It's becoming more and more important for businesses--both small and large--to protect their intellectual property. From patenting inventions, to copyrighting creative works, to trademarking brand names and marks, business owners should become as savvy as possible on how spending the money to protect IP translates to increased profits or at the least, protected assets, down the road. While it's always a good idea to seek out reputable legal counsel from an experienced IP attorney, there are also some basic tips businesses can keep in mind when it comes to trademarks.
1. Register Your Trademarks. Seems pretty straightforward, right? You might be surprised by just how many businesses neglect to do this, or fail to do it in a timely enough manner to maximize their company's profits associated with branding. As soon as you work out your company's specific name, logos, slogans, certification marks, and any other important marks, you should immediately register them with the United States Patent and Trademark Office (the "USPTO"). It may not be mandatory to register them in order to obtain and maintain trademark protection, it makes it much easier when it comes to enforcing trademark rights. You should also consider applying now for registration of other available marks that you think the company may use in the future.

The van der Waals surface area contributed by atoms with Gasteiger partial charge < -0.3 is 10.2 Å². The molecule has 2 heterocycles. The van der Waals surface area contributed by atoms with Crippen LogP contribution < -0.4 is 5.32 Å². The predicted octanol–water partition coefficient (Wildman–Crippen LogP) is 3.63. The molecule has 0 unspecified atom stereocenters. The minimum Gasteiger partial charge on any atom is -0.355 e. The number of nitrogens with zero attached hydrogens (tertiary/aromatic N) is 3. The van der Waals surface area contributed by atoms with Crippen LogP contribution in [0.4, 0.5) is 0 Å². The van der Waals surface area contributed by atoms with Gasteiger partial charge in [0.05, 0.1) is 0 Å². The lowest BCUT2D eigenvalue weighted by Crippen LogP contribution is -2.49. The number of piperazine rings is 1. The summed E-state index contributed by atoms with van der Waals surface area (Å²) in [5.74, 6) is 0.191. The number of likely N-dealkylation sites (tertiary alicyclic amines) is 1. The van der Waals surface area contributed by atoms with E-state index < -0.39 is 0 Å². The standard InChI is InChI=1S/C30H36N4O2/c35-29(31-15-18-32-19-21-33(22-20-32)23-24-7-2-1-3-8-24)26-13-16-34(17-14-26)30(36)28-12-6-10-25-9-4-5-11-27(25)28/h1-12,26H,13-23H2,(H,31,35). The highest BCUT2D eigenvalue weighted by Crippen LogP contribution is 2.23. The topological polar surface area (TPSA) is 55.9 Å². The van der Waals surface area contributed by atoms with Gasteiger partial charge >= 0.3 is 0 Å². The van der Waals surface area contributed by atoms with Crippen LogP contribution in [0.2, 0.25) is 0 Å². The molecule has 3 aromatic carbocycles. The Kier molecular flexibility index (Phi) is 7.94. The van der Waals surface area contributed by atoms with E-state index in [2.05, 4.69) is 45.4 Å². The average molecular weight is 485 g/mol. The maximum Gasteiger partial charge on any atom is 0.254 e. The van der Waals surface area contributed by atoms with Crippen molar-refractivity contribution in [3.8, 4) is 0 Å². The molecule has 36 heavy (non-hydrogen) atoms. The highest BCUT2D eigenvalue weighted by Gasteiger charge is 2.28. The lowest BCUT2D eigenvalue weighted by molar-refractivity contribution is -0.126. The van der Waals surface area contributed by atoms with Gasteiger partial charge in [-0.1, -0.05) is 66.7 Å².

2. Use Trademark Notices. Make sure you use proper trademark notices on all trademarks, service marks, and certification marks your company owns and uses (i.e. TM for non-registered marks and ® for registered marks). Again, while these notices aren't mandatory, using them consistently can make it easier to enforce your IP rights later on, especially when it comes to countering an "innocent infringement" defense at trial.
3. Enforce Your Trademark Rights. Registering for trademark protection does you no good if you don't periodically search for unauthorized use of your marks and then enforce your rights. It's a good idea to conduct periodic web searches and any other necessary means to track how your marks are being used. Enforcement may not necessitate that you file an actual lawsuit--you can start with a request that the unauthorized user cease and desist using your registered mark.
4. Get It in Writing! Whenever your business lets others use any of its protected marks, including its name, logos, trademarks, or other IP, make sure you set out the terms and conditions of the license in writing. Exclusive licenses (permission to use) and assignments (transfer of ownership) have to be in writing in order to be legal and binding. Oral or implied non-exclusive licenses are possible, but often tough to interpret and enforce. Just save yourself the headache and get it in writing!
Zach Girod is the Co-Founder of Legal River. Legal River helps small business save time and money when looking for legal services.
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